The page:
[3].     136 S. Ct. 1120.

          [4].     Id. at 1124.

          [5].     Eric Beeson et al., Town of Groton: A Guide to Town Government (2012), [].

          [6].     Nathaniel Persily, Who Counts for One Person, One Vote?, 50 U.C. Davis L. Rev. 1395, 1417 (2017).

          [7].     E-mail from Betsy Moukawsher, Groton Town Clerk, to Paul H. Edelman, Professor of Mathematics and Law, Vanderbilt Univ. (May 14, 2018, 02:09 EST) (on file with the Michigan Law Review).

          [8].     See, e.g., Abate v. Mundt, 403 U.S. 182, 185 (1971) (applying OPOV on Rockland County, New York); Avery v. Midland, 390 U.S. 474, 485–86 (1968) (applying OPOV on Midland County, Texas).

          [9].     See Richard Briffault, Who Rules at Home?: One Person/One Vote and Local Governments, 60 U. Chi. L. Rev. 339, 340 (1993).

        [10].     See infra note 28 and accompanying text about the use of total deviation as a measure of “one person, one vote.”

        [11].     Ashira Pelman Ostrow, One Person, One Weighted Vote, 68 Fla. L. Rev. 1839, 1841 (2016).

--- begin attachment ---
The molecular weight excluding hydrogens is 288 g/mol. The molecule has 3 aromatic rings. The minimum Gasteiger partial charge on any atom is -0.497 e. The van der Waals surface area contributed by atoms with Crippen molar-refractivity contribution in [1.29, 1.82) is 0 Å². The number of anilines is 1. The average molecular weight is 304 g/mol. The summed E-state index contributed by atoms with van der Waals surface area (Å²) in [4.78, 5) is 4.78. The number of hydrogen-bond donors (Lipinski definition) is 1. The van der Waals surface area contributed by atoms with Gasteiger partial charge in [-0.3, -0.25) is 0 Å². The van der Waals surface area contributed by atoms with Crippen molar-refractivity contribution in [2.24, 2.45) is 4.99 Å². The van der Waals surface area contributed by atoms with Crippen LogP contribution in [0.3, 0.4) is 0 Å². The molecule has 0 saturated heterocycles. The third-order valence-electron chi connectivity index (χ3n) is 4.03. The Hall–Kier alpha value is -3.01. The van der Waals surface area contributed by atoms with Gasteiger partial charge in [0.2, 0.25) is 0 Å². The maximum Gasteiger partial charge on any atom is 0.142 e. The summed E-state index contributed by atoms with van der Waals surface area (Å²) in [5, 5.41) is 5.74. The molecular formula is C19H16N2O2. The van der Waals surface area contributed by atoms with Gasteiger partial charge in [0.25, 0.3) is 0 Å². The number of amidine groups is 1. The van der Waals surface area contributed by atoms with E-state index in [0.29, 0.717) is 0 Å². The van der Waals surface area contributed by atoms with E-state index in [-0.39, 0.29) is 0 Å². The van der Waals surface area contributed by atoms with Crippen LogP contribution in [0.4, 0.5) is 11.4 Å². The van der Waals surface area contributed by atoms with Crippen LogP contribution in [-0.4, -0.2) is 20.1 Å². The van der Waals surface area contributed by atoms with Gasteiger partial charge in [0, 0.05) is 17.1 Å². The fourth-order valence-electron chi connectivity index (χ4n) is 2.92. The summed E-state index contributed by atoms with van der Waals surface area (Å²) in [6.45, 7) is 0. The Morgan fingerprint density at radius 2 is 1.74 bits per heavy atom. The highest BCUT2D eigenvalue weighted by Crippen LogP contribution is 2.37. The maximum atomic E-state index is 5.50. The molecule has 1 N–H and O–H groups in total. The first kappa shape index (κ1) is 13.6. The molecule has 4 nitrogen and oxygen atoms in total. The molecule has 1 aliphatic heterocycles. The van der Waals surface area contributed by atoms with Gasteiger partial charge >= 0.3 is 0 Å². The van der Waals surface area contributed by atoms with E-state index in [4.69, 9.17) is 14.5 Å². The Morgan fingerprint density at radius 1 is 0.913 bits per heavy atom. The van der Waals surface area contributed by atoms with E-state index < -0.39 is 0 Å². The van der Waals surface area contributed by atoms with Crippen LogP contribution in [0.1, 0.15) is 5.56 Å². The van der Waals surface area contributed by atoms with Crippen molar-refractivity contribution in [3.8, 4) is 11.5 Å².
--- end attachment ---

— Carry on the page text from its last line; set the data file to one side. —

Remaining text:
[12].     See Groton, Conn., Charter § 4.2.2 (Nov. 4, 2008), [].

        [13].     Persily, supra note 6.

        [14].     See Burns v. Richardson, 384 U.S. 73, 96 (1966)

        [15].     Conn. Gen. Stat. § 7–193 (2012).

        [16].     Groton, Conn., Charter § 4.1.2 (Nov. 4, 2008), [].

        [17].     390 U.S. 474, 485–86 (1968).

        [18].     Groton, Conn., Charter § 4.2.1 (Nov. 4, 2008), [].

        [19].     Beeson et al., supra note 5, at 17; Town of Groton, Conn., Voting Districts: Town of Groton, (Mar. 12, 2013), [].

        [20].     Groton, Conn., Charter § 4.2.2 (2009), [].

        [21].     Id. § 4.2.1.

        [22].     See id. at v.

        [23].     Id. § 4.2.2.

        [24].     Id.

        [25].     Id.

        [26].     Population data is from the US Census provided by the Connecticut State Data Center. Email from Weixing Zhang, Conn. State Data Ctr., to Paul H. Edelman, Professor of Mathematics and Law, Vanderbilt Univ. (May 17, 2018, 10:51 EST) (on file with the Michigan Law Review). The Elector and representative data is from the Town Clerk of Groton, Connecticut. See Email from Moukawsher, supra note 7; Town Council, Town of Groton, Conn., Meeting Minutes 7 (Dec. 18, 2012).